This PhD project aims to develop a “Core Outcome Set” (COS) to assess the impact of end-of-life prognostication in palliative cancer care. A COS is a set of main outcomes that can be measured and reported in all studies of a health condition, allowing for the comparison, and combining of studies. The final core outcome set has the potential for translation into clinical practice, allowing for consistent evaluation of emerging prognostic algorithms, and improving communication of end-of-life prognostication. This study will also potentially facilitate the design of future clinical trials of the impact of prognostication in palliative care which are acceptable to key stakeholders, such as patients, caregivers, and clinicians.

    Caitlin is supervised by Prof Paddy Stone, Dr Bella Vivat, and Dr Nicola White, who are based in the Division of Psychiatry at UCL. This project is co-funded by the ESRC and Marie Curie.

    An exploration of the relationship between grief, burden and the role of social support and co-ordinated care in family carers of people living with dementia.

    Sophie Crawley

    This PhD is being completed in the context of EMBED-Care; Empowering Better End of Life Dementia Care, and data was collected during workstream 3 (WK3); the cohort study.

    Dementia can have a significant impact on families; 700,000 people in the UK care for somebody living with dementia and it is widely acknowledged that carers can experience significant emotional implications, including the experience of grief whilst the person with dementia is still alive.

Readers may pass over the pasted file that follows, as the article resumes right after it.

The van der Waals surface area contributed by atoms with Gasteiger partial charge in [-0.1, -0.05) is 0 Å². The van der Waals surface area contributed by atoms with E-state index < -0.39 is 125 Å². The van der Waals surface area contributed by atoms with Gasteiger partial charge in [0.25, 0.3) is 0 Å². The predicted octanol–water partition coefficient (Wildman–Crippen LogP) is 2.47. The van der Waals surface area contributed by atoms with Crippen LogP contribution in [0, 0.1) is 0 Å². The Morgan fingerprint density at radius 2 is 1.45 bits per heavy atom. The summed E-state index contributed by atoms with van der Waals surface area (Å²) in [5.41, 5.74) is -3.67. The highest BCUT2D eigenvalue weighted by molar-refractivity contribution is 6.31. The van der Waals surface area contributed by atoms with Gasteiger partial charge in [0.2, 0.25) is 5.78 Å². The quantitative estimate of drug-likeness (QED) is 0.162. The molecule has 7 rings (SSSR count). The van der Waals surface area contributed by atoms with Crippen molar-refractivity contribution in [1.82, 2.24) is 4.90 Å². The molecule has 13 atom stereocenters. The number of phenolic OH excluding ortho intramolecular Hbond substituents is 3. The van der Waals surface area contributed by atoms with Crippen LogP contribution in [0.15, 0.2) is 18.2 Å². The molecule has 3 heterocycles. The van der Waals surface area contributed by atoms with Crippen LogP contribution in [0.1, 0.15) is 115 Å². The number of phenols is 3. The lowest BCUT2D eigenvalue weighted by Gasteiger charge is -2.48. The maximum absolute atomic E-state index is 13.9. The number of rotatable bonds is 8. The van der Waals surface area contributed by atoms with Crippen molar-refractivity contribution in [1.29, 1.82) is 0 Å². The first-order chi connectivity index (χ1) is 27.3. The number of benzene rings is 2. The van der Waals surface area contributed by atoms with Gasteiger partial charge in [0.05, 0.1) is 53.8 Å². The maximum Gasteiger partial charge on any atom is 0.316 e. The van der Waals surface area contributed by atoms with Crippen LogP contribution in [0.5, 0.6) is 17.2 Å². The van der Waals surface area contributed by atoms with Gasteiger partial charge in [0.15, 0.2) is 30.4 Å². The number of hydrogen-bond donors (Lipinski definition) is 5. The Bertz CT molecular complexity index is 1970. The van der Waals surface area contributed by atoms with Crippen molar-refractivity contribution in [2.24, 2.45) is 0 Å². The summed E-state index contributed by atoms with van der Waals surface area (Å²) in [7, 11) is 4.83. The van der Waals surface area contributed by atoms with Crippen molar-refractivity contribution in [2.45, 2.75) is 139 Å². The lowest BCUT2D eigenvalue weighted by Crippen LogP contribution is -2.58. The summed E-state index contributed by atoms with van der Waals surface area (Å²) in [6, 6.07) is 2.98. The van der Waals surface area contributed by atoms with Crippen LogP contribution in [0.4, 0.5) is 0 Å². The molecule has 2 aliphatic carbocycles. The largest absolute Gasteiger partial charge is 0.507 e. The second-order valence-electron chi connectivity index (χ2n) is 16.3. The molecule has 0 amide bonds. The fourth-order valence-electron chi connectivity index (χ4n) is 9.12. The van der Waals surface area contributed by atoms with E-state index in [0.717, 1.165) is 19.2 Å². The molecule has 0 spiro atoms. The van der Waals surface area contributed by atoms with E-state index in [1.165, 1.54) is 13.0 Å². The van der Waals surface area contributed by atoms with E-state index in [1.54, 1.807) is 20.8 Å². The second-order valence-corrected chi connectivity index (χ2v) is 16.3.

A systematic review of the literature completed as part of this thesis found that particular demographic, psychosocial and care related characteristics are risk factors for grief. Findings suggest using new measures of grief that differentiate grief experiences from burden will enhance our understanding of grief and further research is needed to understand how the role of support influences grief and burden in this population. Therefore, the primary aim of this PhD was to explore how family carers in dementia experience grief, burden and support over time and into bereavement.

    This PhD utilised a mixed methods design. Carers took part in a longitudinal study where standardised assessments were completed over the telephone or via Microsoft Teams. Assessments of grief, burden and support were completed at baseline (n=50), 4 months (n=16), 8 months (n=8), 12 months (n=10) and post death (n=6). A subsample of participants additionally participated in a one-off qualitative interview (n=8) to further explore how support impact on experiences of grief and burden. Descriptive analyses will examine the quantitative data, whilst thematic analysis will be used to analyse the qualitative interview transcripts. A joint display analysis will integrate findings from both the quantitative and qualitative data in a case study style (n=8).

    Understanding how support impacts carers experiences of grief and burden will identify meaningful ways carers can be supported throughout the dementia trajectory.

    Sophie is supervised by Dr Nuriye Kupeli, Dr Kirsten Moore and Professor Liz Sampson